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  1. Except that the organisation of the FoM starts in January/February
  2. The clue is in the statement. The vaccine works by getting the body's immune system to react and thereby develop an immunity to covid-19. If someone has a weakened immune system due to some other medical condition, their immune system may not react as well as would normally be expected, meaning that they wouldn't develop a full immunity. Under those circumstances, young people living in the same household may well feel that they would want to do all they could to help protect their family members. Transmission between family members is one of the commonest causes of covid spreading. If a healt
  3. Perhaps it was a bad choice of words by me. However, when a Minister has given the wrong information to the HOK, we would expect them to come back and set the record straight. If doing so gets instant calls for their resignation, you can see why they might sometimes be reticent.
  4. There are plenty of posts on here saying that the Government should hold their hands up when they make a mistake and that what we want is transparency. It is often said that people will understand that they are only human, and admitting to their mistakes will help build public trust. I have pointed out before that whatever people say, when they do admit to a mistake there are instant calls for their resignation. They really cannot win.
  5. That is what HQ said. He said that someone had had an anaphylactic reaction after vaccination but had been treated and recovered. There was also another person who died shortly after having the vaccine, but the investigations carried out showed that there was no link between the vaccine and the patient subsequently dying.
  6. That is what they have said. It is also what the delay was at the start. Sorting out the indemnity from the UK Government.
  7. As I understand it, indemnity is being provided by the UK Government, and we are following them in regard the dosing. Furthermore, if it was the AZ vaccine we are following the manufacturer's recommendation which is second dose between 4 and 12 weeks. If it was the first dose of either, then I don't see how they could argue that because the second dose wasn't going to be given until 12 weeks, liability was voided in any way. If the post about it being an anaphylactic reaction is correct, it is unlikely to be a second dose. It would be unusual to have no reaction at all to the f
  8. The report seems to suggest that they will vary the restrictions placed upon people travelling there from the UK depending on which part of the UK they have been to. They are hoping Aurigny will switch to flying to Bristol or Exeter rather than Southampton because the Southwest has less than 30 cases per 100,000 which is there cut off for travellers having to isolate. Southeast UK is above their cut off.
  9. Perhaps it is to keep the flies off his teeth.
  10. There is some evidence of an increased risk of stroke in patients with Covid-19 due to increased risk of blood clotting generally. The good news is that the increased risk may not be as much as was first thought. Article in the Lancet abut risk in young people here Article from the Cardiovascular Research Foundation here
  11. Like the UK did with Serco for T&T, or like they did with Capita for patient records? The private sector doesn't have a good record when managing NHS services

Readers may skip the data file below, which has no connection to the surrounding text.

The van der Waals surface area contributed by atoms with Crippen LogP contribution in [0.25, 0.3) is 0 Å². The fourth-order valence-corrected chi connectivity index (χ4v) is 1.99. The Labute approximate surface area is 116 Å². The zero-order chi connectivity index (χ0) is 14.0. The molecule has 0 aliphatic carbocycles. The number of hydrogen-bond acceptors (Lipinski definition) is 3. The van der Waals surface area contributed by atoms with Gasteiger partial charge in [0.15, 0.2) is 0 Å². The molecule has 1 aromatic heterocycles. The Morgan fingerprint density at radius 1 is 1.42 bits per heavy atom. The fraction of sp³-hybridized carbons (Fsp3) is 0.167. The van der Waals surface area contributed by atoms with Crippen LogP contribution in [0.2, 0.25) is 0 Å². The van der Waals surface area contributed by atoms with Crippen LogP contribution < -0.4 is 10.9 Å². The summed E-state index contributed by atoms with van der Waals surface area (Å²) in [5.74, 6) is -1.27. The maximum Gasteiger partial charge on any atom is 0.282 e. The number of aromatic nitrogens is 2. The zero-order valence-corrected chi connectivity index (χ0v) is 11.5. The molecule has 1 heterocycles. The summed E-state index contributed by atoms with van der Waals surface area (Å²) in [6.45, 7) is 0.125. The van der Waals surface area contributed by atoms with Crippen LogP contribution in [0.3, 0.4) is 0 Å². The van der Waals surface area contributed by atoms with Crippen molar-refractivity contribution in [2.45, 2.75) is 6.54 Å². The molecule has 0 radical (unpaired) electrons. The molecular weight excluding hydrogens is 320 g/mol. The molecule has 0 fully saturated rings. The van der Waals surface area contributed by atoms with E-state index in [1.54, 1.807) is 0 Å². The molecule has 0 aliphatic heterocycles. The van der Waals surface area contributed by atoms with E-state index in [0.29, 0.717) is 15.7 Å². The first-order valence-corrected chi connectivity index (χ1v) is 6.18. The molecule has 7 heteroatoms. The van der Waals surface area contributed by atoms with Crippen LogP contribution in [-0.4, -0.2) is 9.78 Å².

12. Which is why, in my reply to Gladys, I pointed out that what she was saying about the advisability, or otherwise, of charging travellers for tests was a different argument. As it happens, I personally believe that all of the tests should be done for free, largely for the reason you mention, but that isn't the situation. To a certain extent, I agree with that, and it would seem that the market can bear £50 a test. Even so, the cost of private treatment does have some sort of basis in what it actually costs to provide rather than being totally arbitrary. For instance, if a private compan
  13. I agree that the NHS should not subsidise Private care. To that end they should calculate the cost. However, it isn’t a straightforward calculation and Dr G’s calculation was simplistic to say the least. Given the relatively low numbers and the Public Health benefits, they would probably be better in my view, to just do all the tests on the NHS. Doubtless there would be critics of that, and they have taken a different route. They have estimated the cost and thereby avoided the administrative burden of calculating it. As you say, they are providing a private service, and as such, the pricing of
  14. That may well be the case, be we don't really know. The point is that calculating the actual cost from the point of the decision being taken to test someone by 111, through actually taking the test, the cost of PPE etc, the cost of processing the test in the lab, the pro-rata share of fixed costs (buildings, equipment etc), and then the administrative function of getting the results out would actually be quite complicated, and for no real benefit. It is easy to calculate a meaningless figure, but to what end?
  15. Well that is a different argument. We are talking about the tests done because people have chosen to travel and then chosen to have the tests rather than isolate for longer. You can easily argue the case that the tests should be free, in order to mitigate some of the travel difficulties brought about by the lockdown, and I would agree with that. But it isn't what the government have decided. The point I was making was that saying the tests cost the government £18.75 (as in Dr Glover's calculation) is inaccurate. If knowing the actual cost is considered important, it should be correctly ca
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